Highfield Primary School

Consideration Aspiration Responsibility Enjoyment

Bridgenorth Avenue, Urmston, Manchester, M41 9PA


0161 748 6096

 September 2020

As our children return to school, we feel it is important for you to be aware of the approach that we are taking to support their transition back and to aid re-engagement in the learning process.

Highfield have put the child’s well-being at the centre of our thinking about what a curriculum might look like for children returning to school and have used some guidance from a researcher* of education for children with complex learning needs and difficulties to help us with this. 

*Professor Barry Carpenter, CBE is Professor of Mental Health in Education at Oxford Brookes University. Below is a link to his podcast on the Recovery Curriculum.




Loss and Life for our Children and Schools Post Pandemic

We will be implementing a ‘recovery curriculum’ which acknowledges that children will have had different experiences during this time and the common thread running through all is ‘loss’. The loss of routine, structure, friendship, opportunity and freedom; and that these losses can contribute to pupil’s mental health with anxiety, trauma and bereavement playing a large role. Children will perhaps have experienced some or all of these aspects of loss in a sudden and unplanned fashion which can leave them feeling vulnerable and can trigger anxiety. Parents may have experienced this as well.  

We know that an anxious child is not in a place to learn effectively.   So with this in mind, we have thought about the most effective way to support your child’s ability to learn and transition back to school.  This approach will encompass and support the academic expectations for your child as well as support positive mental health and well-being.

We also acknowledge that many children and families will have had positive experiences during this time and will be encouraging children to share these experiences too.  


1. Supporting me to build positive relationships with others

How will this help me to learn?

Supporting children to rebuild relationships and relearn how to interact and build relationships with others including:

·      sharing, turn taking, active listening,

·      greeting and interacting with others positively,

·      playing alongside and with peers,

·      how to seek adults to help, support and comfort me when I need them,

·      know which adults can help me and can support me to keep safe when I need them.

The Highfield family - children will have a sense of belonging: to feel safe, secure and happy in school. This will better enable learning and positive experiences in school. They will feel a part of their class as well as a part of the school community. A strong sense of belonging supports positive learning and experiences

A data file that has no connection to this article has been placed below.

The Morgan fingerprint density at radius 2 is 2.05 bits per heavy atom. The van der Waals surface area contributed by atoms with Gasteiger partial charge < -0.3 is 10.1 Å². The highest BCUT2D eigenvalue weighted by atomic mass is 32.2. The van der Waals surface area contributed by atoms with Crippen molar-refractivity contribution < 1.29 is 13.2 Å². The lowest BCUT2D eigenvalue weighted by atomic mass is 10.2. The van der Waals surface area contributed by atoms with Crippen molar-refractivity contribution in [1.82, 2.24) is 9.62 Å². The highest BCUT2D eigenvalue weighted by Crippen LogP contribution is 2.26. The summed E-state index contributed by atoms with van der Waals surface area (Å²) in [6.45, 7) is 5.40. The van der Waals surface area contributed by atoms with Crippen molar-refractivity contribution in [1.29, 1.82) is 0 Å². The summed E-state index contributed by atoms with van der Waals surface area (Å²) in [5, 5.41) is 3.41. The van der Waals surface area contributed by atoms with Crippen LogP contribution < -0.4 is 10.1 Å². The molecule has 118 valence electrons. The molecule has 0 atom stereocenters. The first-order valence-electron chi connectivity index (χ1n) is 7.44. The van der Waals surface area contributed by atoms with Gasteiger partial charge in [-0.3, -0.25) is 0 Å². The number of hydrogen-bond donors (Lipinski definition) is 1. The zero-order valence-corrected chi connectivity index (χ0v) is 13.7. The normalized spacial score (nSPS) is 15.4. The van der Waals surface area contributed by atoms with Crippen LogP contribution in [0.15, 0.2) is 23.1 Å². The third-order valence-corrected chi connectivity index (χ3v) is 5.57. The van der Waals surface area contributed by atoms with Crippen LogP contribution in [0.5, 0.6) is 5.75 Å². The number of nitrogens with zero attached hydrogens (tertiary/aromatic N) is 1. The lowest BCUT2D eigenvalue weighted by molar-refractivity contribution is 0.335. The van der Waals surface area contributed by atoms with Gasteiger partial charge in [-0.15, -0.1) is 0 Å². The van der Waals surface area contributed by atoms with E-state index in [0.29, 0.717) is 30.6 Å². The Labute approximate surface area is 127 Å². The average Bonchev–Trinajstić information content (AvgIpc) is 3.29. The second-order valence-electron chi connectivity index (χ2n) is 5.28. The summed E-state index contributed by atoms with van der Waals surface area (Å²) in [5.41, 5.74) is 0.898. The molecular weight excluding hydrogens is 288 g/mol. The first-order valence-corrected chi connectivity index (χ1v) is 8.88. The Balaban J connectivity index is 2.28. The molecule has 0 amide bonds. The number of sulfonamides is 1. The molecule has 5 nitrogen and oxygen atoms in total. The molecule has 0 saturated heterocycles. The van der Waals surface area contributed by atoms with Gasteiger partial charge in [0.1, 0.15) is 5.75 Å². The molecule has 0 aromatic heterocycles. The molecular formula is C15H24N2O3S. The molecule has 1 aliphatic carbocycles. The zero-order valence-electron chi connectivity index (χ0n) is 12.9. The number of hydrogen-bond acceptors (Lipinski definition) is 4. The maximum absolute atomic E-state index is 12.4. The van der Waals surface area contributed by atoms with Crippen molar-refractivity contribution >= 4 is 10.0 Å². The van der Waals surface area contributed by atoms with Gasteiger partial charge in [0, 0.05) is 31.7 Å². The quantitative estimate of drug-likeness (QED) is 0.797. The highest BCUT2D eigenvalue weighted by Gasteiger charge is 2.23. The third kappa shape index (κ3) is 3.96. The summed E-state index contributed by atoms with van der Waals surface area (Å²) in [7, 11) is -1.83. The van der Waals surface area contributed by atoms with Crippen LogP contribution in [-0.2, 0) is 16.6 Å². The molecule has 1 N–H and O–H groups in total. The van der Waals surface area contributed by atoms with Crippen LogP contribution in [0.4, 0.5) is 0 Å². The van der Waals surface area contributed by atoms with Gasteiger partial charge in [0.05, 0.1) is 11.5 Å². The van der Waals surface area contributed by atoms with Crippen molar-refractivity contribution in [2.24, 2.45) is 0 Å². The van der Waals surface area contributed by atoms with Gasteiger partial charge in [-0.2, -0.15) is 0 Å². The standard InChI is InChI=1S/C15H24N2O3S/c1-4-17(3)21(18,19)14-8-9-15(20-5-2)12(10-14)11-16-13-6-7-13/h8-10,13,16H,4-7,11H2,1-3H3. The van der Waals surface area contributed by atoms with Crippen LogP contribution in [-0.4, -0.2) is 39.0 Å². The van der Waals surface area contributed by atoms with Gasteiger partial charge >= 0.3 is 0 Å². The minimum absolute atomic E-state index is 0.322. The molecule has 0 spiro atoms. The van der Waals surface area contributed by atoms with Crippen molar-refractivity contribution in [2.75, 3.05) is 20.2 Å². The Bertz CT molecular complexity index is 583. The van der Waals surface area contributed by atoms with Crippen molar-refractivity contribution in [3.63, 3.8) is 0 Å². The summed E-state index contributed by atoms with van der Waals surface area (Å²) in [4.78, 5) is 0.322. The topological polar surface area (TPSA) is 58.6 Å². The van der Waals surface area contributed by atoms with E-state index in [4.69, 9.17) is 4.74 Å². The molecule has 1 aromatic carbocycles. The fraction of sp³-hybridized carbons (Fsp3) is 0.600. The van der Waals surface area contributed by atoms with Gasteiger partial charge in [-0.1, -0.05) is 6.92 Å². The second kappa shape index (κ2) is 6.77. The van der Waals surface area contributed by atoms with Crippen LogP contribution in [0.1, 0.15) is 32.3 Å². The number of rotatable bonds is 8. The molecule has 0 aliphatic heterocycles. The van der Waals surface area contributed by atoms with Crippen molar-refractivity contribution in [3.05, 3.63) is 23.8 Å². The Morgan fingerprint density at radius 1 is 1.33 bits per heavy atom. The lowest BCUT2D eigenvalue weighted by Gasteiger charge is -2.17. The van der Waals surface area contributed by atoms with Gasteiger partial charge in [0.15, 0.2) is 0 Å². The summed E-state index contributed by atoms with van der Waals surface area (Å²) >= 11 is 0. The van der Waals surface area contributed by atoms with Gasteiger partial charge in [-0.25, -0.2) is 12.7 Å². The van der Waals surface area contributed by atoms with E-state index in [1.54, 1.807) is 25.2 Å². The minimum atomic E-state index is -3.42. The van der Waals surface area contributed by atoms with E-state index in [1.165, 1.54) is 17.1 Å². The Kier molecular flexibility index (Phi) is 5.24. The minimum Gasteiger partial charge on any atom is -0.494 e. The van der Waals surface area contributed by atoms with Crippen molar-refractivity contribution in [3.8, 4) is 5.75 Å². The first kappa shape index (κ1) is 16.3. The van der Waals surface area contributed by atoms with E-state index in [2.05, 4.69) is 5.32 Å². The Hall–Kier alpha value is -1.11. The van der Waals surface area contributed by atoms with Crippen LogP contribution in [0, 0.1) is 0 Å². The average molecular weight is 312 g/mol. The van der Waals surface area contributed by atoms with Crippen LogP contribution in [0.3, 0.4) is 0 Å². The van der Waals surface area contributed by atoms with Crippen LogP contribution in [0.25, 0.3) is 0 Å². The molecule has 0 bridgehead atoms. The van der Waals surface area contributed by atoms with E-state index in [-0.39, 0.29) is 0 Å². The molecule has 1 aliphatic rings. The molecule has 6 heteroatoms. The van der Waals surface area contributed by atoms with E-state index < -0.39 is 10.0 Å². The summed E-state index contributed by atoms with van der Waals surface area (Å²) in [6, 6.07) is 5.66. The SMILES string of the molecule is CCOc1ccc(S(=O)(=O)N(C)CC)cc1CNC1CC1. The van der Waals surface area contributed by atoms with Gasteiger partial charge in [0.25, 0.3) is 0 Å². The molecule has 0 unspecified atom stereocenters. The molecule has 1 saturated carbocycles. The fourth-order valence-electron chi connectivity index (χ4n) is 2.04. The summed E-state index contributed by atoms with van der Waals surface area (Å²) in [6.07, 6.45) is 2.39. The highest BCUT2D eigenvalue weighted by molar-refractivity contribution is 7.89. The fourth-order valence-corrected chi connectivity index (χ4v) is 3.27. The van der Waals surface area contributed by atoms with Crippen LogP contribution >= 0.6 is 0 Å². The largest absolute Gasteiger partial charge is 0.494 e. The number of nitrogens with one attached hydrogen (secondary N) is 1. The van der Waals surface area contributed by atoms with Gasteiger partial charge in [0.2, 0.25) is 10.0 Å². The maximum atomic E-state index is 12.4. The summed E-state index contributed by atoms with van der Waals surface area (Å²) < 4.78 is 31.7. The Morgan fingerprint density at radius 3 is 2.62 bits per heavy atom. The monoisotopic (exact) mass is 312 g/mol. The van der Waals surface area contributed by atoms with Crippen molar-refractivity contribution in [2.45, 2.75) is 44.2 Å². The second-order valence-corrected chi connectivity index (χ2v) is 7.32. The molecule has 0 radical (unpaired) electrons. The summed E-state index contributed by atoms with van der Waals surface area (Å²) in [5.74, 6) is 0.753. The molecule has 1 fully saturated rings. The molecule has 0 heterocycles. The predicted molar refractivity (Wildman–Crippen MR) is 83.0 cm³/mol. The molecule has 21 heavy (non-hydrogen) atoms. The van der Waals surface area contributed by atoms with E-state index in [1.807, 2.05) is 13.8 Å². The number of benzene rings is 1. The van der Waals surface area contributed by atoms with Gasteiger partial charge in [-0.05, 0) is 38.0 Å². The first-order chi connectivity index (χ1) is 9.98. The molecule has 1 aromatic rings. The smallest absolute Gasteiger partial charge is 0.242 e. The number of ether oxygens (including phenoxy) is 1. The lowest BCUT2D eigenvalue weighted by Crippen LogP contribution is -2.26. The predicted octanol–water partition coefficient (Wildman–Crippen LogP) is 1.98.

What that may look like

There will be opportunities within the day where the focus is on rebuilding relationships with peers and adults. This may be in the form of:

·      Revisiting, modelling and promoting our CARE motto.

·      Revisiting and regular reminders of our mantra ‘Ready, Respectful, Safe’.

·      Independent learning to nurture parallel and joint play.

·      Learning new ways of playing – e.g. socially-distanced games.

·      Turn taking games and activities.

·      Sharing games and activities.

·      Intensive interaction opportunities using call and response games and songs.

·      Time where adults can give sole attention to pupils re-building relationships.

·      Games and activities where pupils can work together such as board games or outdoor PE games.

·      Safety work about who keeps us safe - who can keep us safe at school, at home and in the community.

·      Safety work about how adults can help us.

·      Key adult check-ins.

·      Activities that link to children’s interests to show we are interested in them.

·      Writing letters to people in care homes to build new connections


2. Supporting me to manage my feelings and behaviour

How will this help me to learn?

Supporting children to:

·         Understand their emotions and feelings and begin to process the experiences they have had.

·         Relearn some positive behaviour which they may have been forgotten being outside of the school environment.

·         Engage with self-regulation strategies and tools which help them to feel safe and calm.

·         Understand the world we live in with tools and strategies to help them process what is different and what we can do to help.

·         Develop a growth mindset to become resilient learners.

·         Have optimism, hope and gratitude - this increases dopamine and decreases cortisol to feel good and enable learning to take             place


What that may look like

·         Revisiting, modelling and promoting our CARE motto.

·         Revisiting and regular reminders of our mantra ‘Ready, Respectful, Safe’.

·         A calm classroom.

·         All staff will use Emotion Coaching techniques to support behaviour/emotional understanding.

·         Scheduled time to complete a grounding activity at the beginning of the school day, such as a shared story, news or circle                    time.

·         Relentless routines -  Clear and consistent  routines which are supported by visuals and clear, simple communication which                  may include use of visual timetables so children know what is happening each day and at each part of the day.

·         Some structures and boundaries may be different in school because of social distancing. We will use a range of tools to                          support children; some examples include social stories and visuals.

·         Opportunities that enable and allow children to express themselves and share the experiences they have had whilst they were            not at school. We will do this by being clear with boundaries and using approaches to support behaviour and emotions. We                 will also be using tools to support pupils in communicating with us such as building in regular circle time, pupil passports,                    worry boxes, SCARF (PSHE) curriculum, key adults and emotion coaching.

·         Allow opportunities for children to reflect, talk and ask questions about what has happened.

·         Opportunities for children to engage in self – regulation activities. Some examples may include: sensory breaks, active breaks,              quiet breaks and the use of resources which support individuals. In addition there will be lots of opportunities for children to                practise their communication so that they are able to feel like they have a voice and are able to express their wants and needs.